If you have been arrested and charged with a crime in Texas, you may be wondering what happens next. For many individuals arrested for crimes, an arraignment is one of the most confusing and scariest steps in the criminal justice process.
How Bail Works in Texas
Once you or someone you love has been arrested for a crime, you’ll need to thoroughly understand the Texas bail requirements. There are different types of bail you can use, and per 2022 data put out by the Texas Judicial Branch, the vast majority (82%) of bail was posted using cash or bail bonds, while only 14% was done using personal property as collateral.
What You Should Know About Plea Bargains
The plea process is a crucial component of the criminal justice system. However, not everyone facing criminal charges understands what plea bargains are and what the plea process entails. If you are considering accepting a plea bargain, it is important that you understand how these agreements work so you can make an informed decision about your future.
Understanding DNA Used as Evidence
In Texas, a person facing a criminal trial – after an arrest or charge – will be scheduled before a judge or jury to examine the evidence against them.
Mental Health & Criminal Defense
During a criminal trial, the prosecution is often required to prove the action and intent before a defendant can be found guilty. Unfortunately, many alleged defendants often end up committing a crime due to their mental illness or condition. Such mental health issues may include trauma, depression, anxiety, schizophrenia, bipolar disorder, or PTSD.
Are There Alternatives to Going to Jail?
If you are facing criminal charges in Texas, the worst thing that can happen to you is going to jail or prison. Since incarceration is the worst possible outcome for any person facing criminal charges, many defendants wonder, “Are there alternatives to going to jail?” Fortunately, yes. Depending on the charges and the circumstances of your case, you may qualify for alternative sentencing.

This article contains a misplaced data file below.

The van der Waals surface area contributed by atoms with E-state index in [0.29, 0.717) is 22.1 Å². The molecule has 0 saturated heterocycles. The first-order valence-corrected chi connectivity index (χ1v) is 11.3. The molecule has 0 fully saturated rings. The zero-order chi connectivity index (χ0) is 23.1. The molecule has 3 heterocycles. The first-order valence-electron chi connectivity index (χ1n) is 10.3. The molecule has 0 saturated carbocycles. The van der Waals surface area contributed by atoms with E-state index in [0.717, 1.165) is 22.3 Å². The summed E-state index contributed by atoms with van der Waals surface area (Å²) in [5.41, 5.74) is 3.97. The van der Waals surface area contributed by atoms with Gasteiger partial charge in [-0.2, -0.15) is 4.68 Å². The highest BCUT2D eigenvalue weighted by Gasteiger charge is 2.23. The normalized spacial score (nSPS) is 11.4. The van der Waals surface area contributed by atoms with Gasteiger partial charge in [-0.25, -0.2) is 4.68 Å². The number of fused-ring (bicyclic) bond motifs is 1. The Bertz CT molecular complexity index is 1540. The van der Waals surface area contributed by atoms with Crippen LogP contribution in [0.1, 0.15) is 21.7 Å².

The Costly Consequences of Ineffective Representation
If you’re facing a criminal accusation or charge—or any complicated legal issue at all—it’s to your advantage to contact a skilled attorney. It might be tempting to settle for just anyone, but that would be a mistake. There are costly consequences of ineffective representation at every stage of the legal process.
How a Domestic Violence Conviction Affects Firearm Ownership
The Second Amendment protects the right of U.S. citizens to keep and bear arms, but there are some circumstances that could infringe on this right. While gun violence and gun deaths are an issue we must address as a nation, revoking an individual’s right to own a gun should be taken very seriously and only imposed when absolutely necessary. One such circumstance where this could happen is if you’re convicted of a domestic violence charge.
What Does “Affirmative Consent” for Sexual Activity Mean?
The state of Texas treats sex crimes very seriously. Those who have been accused of one of these crimes—as well as those who accuse others—need to realize the severity of their actions.
Five Things You Shouldn’t Do When Charged with a Sex Crime
In the state of Texas, accusations involving sex crimes, including rape, sexual assault, statutory rape, prostitution, or sodomy, are often punished seriously. A sex crime conviction results in massive fines, lengthy imprisonment, a criminal record, registration as a sex offender, loss of certain civil rights, and other life-altering consequences.